U.S. Men's National Team to Tour Korean Demilitarized Zone on Friday at Invitation of U.S. Armed Forces
SEOGWIPO, Korea (Thursday, December 6, 2001) - The U.S. Men's National Soccer Team will visit U.S. Military Camp Bonifas, located just 400 meters south of the Korean Demilitarized Zone, on Friday (Dec. 7) at the invitation of Major General James Soligan, the Deputy Chief of Staff for the United States Forces, Korea, stationed at the Yong San military base.
The day-long trip will see the U.S. team transported from their southern training site on the island of Jeju in two Chinook CH-47 helicopters, a two-and-a-half hour trek north into the Joint Security Area (JSA), which is home to Camp Bonifas and the U.S. and Korea Republic forces which patrol and protect the DMZ. The U.S. team is scheduled to depart from Jeju at 8 a.m. and will spend four hours at Camp Bonifas.
“It is an absolute honor to be given this opportunity to meet these individuals who sacrifice so much for our country,” said U.S. head coach Bruce Arena. “Seeing the commitment, dedication and discipline of these servicemen and women is inspiring. Because of the day-long time commitment in making this trip, we needed to make the trip voluntary for the players. However, every single player and staff member here was excited to take the time to visit with these American heroes.”
The U.S. team is in Korea for a match against the 2002 World Cup co-hosts in Seogwipo on Sunday (Dec. 9) at 3 a.m. ET (5 p.m. local time). Fans can watch the match on tape-delay on Monday (Dec. 10) at 1 p.m. ET on ESPN, or follow the action line at ussoccer.com on U.S. Soccer’s Philips MatchTracker.
Once the team arrives at Camp Bonifas, the coaches, players and staff will receive a tour of the JSA. The team will also interact and dine with the 800 soldiers from all four branches of the U.S. military stationed at the base.
In addition to presenting the base with a number of autographed jerseys for display, the U.S. players will record holiday messages which will be broadcast around the world on the Armed Forces networks. More than 40 media outlets will be covering the team’s trek to Camp Bonifas, including the Associated Press, Reuters, the Korean ABC affiliate and the Armed Forces Network Korea.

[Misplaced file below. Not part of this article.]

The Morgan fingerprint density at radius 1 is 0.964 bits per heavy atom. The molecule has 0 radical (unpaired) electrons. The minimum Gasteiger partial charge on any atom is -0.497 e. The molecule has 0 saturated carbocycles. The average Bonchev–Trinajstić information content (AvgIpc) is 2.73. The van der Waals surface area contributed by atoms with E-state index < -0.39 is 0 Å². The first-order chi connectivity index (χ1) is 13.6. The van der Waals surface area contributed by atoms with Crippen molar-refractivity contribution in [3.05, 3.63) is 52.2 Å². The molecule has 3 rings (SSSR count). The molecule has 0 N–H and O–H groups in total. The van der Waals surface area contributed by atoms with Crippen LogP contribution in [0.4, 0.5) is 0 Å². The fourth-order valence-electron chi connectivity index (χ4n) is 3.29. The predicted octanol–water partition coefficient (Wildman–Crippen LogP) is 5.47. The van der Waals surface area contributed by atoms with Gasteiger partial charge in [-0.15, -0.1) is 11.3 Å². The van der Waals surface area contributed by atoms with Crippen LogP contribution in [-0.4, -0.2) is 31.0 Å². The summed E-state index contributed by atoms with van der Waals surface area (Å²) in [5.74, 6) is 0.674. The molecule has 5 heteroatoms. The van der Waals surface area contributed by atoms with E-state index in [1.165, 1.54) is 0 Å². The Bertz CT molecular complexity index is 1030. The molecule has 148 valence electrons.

The Korean Demilitarized Zone is an area of land encompassing a four-kilometer wide strip of land straddling the 151-mile long Military Demarcation Line (MDL). The July 27, 1953, Armistice Agreement established the DMZ along the approximate line of ground contact between the opposing forces at the time the truce ended the Korean War.
As the base camp for the United Nations Command Security Force, Camp Bonifas was previously known as Camp Kitty Hawk before being named after Captain Arthur G. Bonifas in 1986. Bonifas and UNC security officer Lieutenant Mark T. Barrett were slain in the line of duty in the area in 1976.
Last week, the U.S. was drawn into Group D with Portugal, Poland and World Cup co-hosts Korea Republic in the 2002 FIFA World Cup in Korea/Japan. The U.S. will open Group D play against the highly-regarded Portuguese on June 5 in Suwon, and will follow that game with matches against the host Koreans on June 10 in Daegu and against Poland on June 14 in Daejeon.